Mudd, James 1821 - 1906

Nationality:
British

James Mudd was born in Halifax in 1821, the son of Alice and Robert Mudd. In the late 1830s, the family moved to Manchester and James began an apprenticeship as a pattern designer. In 1846, James and his brother Robert opened their own textile design business at 44 George Street. A year earlier, James had married Ann Peacock and their only child, James Willis, was born in 1848.

James Mudd's interest in photography probably began soon after. His earliest known photographs were landscapes taken using the waxed paper process in 1854. It seems likely that he learned most of what he knew about photographic techniques and processes from Joseph Sidebotham, whom he met in the same year, and Sidebotham’s teacher, John Benjamin Dancer. Dancer was an important Manchester scientific instrument maker who had practised photography since its introduction in 1839.

In 1857, James and Robert Mudd opened a photographic studio at the top of 94 Cross Street from where they also sold photographic apparatus. The two Mudd businesses must have been very successful as James moved from Salford to a large house at Rose Hill in Bowdon, Cheshire, a year later. By 1861, James Mudd had acquired a new studio on his own account in the fashionable area of St. Ann's Square. At the same time, he also hired an assistant, George Wardley, who would have helped with studio portraiture. After six years, Wardley left Mudd's employment to open a studio of his own in Salford. In about 1862, James S. Platt, a pattern designer, became Mudd's partner. Mudd was probably finding it difficult to manage both businesses. In 1864, Platt took over the design business on his own account - presumably the photographic studio was by now doing well enough for Mudd to rely on it for his income.

In 1873, Mudd's son, James Willis Mudd, joined the firm. James Mudd also hired a new assistant, George Grundy, in about 1880. He remained in Mudd's employment until the studio officially passed to him in about 1900, although it seems likely that he was already managing the studio before then. George Grundy stayed in business until about 1924, having moved his studio to St Ann's Passage, off King Street.

James Mudd was probably the first Englishman to photograph industrial subjects on a regular basis. In 1856 he took on the first of several commissions to photograph locomotives and machinery made at the Beyer, Peacock works, Gorton, Manchester. Mudd experimented with the wet collodion process but found it too difficult to produce a picture of acceptable quality. As a result, he reverted to using waxed paper negatives for a few months, until the beginning of 1857 when he began using the dry collodion process. He then used dry collodion almost exclusively until he retired in about 1900.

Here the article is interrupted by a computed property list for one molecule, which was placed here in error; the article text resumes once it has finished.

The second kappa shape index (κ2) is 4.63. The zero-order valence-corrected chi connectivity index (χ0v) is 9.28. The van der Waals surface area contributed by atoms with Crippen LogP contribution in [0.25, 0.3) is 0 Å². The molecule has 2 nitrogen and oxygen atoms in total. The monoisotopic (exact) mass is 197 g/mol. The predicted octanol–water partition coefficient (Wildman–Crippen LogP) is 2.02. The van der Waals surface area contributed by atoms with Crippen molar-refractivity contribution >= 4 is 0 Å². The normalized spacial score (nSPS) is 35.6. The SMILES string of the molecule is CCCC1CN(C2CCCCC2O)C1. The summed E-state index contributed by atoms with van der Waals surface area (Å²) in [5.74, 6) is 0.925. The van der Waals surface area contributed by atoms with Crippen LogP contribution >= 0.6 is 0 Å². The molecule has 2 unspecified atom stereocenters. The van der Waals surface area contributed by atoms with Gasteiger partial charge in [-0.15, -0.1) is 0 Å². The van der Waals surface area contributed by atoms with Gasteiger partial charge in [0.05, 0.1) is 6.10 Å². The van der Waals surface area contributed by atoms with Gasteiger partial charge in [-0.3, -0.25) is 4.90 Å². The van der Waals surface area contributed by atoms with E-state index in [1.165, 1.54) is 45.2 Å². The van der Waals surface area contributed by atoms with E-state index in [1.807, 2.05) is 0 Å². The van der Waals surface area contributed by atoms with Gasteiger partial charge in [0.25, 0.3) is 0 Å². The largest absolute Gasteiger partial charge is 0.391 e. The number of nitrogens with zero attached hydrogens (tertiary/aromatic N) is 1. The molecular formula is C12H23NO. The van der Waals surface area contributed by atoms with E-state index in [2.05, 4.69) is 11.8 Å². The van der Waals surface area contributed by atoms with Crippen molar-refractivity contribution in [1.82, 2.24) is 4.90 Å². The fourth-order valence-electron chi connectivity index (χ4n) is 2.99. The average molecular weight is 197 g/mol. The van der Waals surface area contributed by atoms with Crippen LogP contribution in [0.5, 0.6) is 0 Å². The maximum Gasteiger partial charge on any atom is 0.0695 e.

In 1861, Mudd began applying dark varnish to industrial photographs to mask out the background so that the subject was clearly delineated. This would obviously prove more useful for foundry records and publications than if parts of the surrounding factory were allowed to intrude on the picture. Mudd's assistant, George Grundy, may have taken over the production of Beyer, Peacock photographs in the 1880s.

Mudd is best known for his photographic inventory of locomotives built by the local firm of Beyer-Peacock, which was published in 1861 by Cundall & Co. Mudd's success with the Beyer, Peacock photographs may have led to other non-industrial commissions. In the summer of 1857, James and Robert Mudd were commissioned to take 11 photographs as evidence for the Pendleton Alum Works indictment. James Mudd also took 'pictorial' photographs and entered many of them in important exhibitions. The first of these was a Manchester Photographic Society exhibition in 1856. He received his first medal at the 1860 Photographic Society of Scotland exhibition for Waterfall near Coniston.

Towards the end of his life, James Mudd concentrated on painting and drawing. His subjects were the landscape and marine views which had been the subjects of his exhibition photographs. He exhibited paintings at least five times in the 1880s, including some work at the Liverpool Autumn Exhibition held at the Walker Art Gallery.

In the early 1870s, Mudd was inspired to illustrate Coleridge's Rime of the Ancient Mariner. The drawings were published in a booklet by the Coleridge Society in Manchester.

James Mudd died in Bowdon in 1906 at the age of 85. He was a very versatile photographer who took many important photographs, portraits and prize-winning photographs of artistic subjects. His technical expertise was much greater than many other photographers of his time.